Five Ways to Save Money on Health Insurance
If you're like most consumers, you've probably seen your health insurance premiums go up in the last year. According to the Kaiser Family Foundation, family health insurance costs for those with employer-sponsored coverage increased by nine percent in 2011.
Maybe it's time for a health insurance checkup. Take a look at what you're paying for coverage, think about which benefits you value most, and read the following five tips designed to help you save money on health insurance in 2012:
Review your options annually. Whether you get your health insurance coverage through an employer or purchase an individual policy, you should review your options at least once per year. Health insurance companies are bringing new, innovative options to the market all the time. Just remember that it's still possible to be declined for an individual policy due to a pre-existing medical condition. Don't cancel your current plan until you're officially approved for a new one.
Cultivate healthy habits. By taking care of yourself now, you may be taking care of your pocketbook in the future. A recent study conducted by eHealth Inc., found that of over 200,000 consumers with brand-name health plans purchased through http://www.ehealthinsurance.com/, smokers paid 14 percent more on average for their monthly premiums compared to non-smokers. Policyholders with a body mass index in the "obese" range paid more than 22 percent more than those in the "normal" BMI range - an average annual savings of $444.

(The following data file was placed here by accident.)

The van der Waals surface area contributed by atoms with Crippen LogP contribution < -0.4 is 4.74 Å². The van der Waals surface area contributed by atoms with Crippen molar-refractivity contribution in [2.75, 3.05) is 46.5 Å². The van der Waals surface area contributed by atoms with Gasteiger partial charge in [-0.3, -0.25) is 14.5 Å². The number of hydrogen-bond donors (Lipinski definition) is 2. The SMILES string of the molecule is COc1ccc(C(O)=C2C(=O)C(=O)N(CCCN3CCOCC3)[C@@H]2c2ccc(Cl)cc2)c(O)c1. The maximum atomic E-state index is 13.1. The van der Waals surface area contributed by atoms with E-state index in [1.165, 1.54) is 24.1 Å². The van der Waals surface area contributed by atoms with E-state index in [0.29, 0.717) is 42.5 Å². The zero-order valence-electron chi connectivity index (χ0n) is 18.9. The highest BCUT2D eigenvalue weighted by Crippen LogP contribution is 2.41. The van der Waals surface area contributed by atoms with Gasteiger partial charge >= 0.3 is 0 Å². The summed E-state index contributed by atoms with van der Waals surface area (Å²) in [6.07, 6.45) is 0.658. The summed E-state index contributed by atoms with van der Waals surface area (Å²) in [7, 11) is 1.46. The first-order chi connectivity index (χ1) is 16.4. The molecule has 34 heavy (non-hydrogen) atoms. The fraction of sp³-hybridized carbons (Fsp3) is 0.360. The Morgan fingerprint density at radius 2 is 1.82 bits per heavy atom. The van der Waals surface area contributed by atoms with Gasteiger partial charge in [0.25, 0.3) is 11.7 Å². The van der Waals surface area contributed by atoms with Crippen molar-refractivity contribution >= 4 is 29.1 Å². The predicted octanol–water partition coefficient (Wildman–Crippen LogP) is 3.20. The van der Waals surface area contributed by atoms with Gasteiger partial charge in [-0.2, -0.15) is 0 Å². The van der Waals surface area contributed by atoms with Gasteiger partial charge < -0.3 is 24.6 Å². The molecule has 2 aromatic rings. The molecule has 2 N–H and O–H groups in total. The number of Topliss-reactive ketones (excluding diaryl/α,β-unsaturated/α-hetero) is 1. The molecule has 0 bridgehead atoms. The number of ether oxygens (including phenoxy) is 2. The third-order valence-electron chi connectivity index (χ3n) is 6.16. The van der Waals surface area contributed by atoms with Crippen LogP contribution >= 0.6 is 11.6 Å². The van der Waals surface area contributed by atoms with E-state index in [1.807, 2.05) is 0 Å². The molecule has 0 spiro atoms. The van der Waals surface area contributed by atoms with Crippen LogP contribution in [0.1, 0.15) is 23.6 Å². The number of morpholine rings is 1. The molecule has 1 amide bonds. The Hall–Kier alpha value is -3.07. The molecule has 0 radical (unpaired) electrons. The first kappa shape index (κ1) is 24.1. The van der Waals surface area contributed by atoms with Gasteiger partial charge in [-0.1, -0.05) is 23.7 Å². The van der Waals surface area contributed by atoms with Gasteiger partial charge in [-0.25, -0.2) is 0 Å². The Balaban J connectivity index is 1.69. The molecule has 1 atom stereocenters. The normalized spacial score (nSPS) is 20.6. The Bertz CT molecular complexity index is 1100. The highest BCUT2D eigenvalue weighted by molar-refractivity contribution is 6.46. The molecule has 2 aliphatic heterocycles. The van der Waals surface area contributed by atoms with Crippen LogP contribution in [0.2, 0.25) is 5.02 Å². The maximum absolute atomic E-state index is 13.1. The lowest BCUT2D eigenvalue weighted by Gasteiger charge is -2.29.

Try a plan with a higher deductible. If you're relatively healthy and rarely see the doctor, consider switching to a plan with a higher annual deductible and a lower monthly premium. Thanks to the 2010 health care reform law, some preventive care services will still be available to you with no out-of-pocket cost. Just be sure that you can afford to pay the full deductible in case of a serious injury or illness.
Consider splitting up the family. There's no law that says you need to have the whole family on a single health insurance plan. For example, some employers pay a substantial amount of employees' monthly premiums but little - if anything - for their dependents. You may be able to save on your monthly health insurance costs by putting your dependents on a plan of their own.
Mix and match additional benefits. Even if your employer provides dental and vision benefits, it may be worthwhile looking into these plans on your own - whether for your whole family, or just for dependents. You may be able to save money and get benefits better matched for your family's needs.
For more health insurance shopping tips and ideas, visit http://www.ehealthinsurance.com/ and request a free copy of their new book "Individual Health Insurance For Dummies - Health Care Reform Special Edition."
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